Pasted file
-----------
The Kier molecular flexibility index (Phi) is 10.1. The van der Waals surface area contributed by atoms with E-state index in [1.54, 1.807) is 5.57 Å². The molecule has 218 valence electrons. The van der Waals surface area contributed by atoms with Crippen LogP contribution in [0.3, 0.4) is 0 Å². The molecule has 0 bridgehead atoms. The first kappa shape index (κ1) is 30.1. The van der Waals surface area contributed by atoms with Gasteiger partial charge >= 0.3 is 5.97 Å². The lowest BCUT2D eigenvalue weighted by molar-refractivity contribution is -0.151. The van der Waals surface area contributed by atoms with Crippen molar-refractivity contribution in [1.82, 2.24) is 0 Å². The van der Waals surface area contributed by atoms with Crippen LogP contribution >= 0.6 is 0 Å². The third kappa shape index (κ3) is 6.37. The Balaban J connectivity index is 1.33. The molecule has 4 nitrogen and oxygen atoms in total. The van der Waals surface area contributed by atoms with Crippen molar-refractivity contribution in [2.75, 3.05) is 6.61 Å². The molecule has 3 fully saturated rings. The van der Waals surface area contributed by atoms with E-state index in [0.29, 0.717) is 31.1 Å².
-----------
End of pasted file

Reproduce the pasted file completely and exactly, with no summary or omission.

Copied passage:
The Kier molecular flexibility index (Phi) is 10.1. The van der Waals surface area contributed by atoms with E-state index in [1.54, 1.807) is 5.57 Å². The molecule has 218 valence electrons. The van der Waals surface area contributed by atoms with Crippen LogP contribution in [0.3, 0.4) is 0 Å². The molecule has 0 bridgehead atoms. The first kappa shape index (κ1) is 30.1. The van der Waals surface area contributed by atoms with Gasteiger partial charge >= 0.3 is 5.97 Å². The lowest BCUT2D eigenvalue weighted by molar-refractivity contribution is -0.151. The van der Waals surface area contributed by atoms with Crippen molar-refractivity contribution in [1.82, 2.24) is 0 Å². The van der Waals surface area contributed by atoms with Crippen LogP contribution >= 0.6 is 0 Å². The third kappa shape index (κ3) is 6.37. The Balaban J connectivity index is 1.33. The molecule has 4 nitrogen and oxygen atoms in total. The van der Waals surface area contributed by atoms with Crippen molar-refractivity contribution in [2.75, 3.05) is 6.61 Å². The molecule has 3 fully saturated rings. The van der Waals surface area contributed by atoms with E-state index in [0.29, 0.717) is 31.1 Å².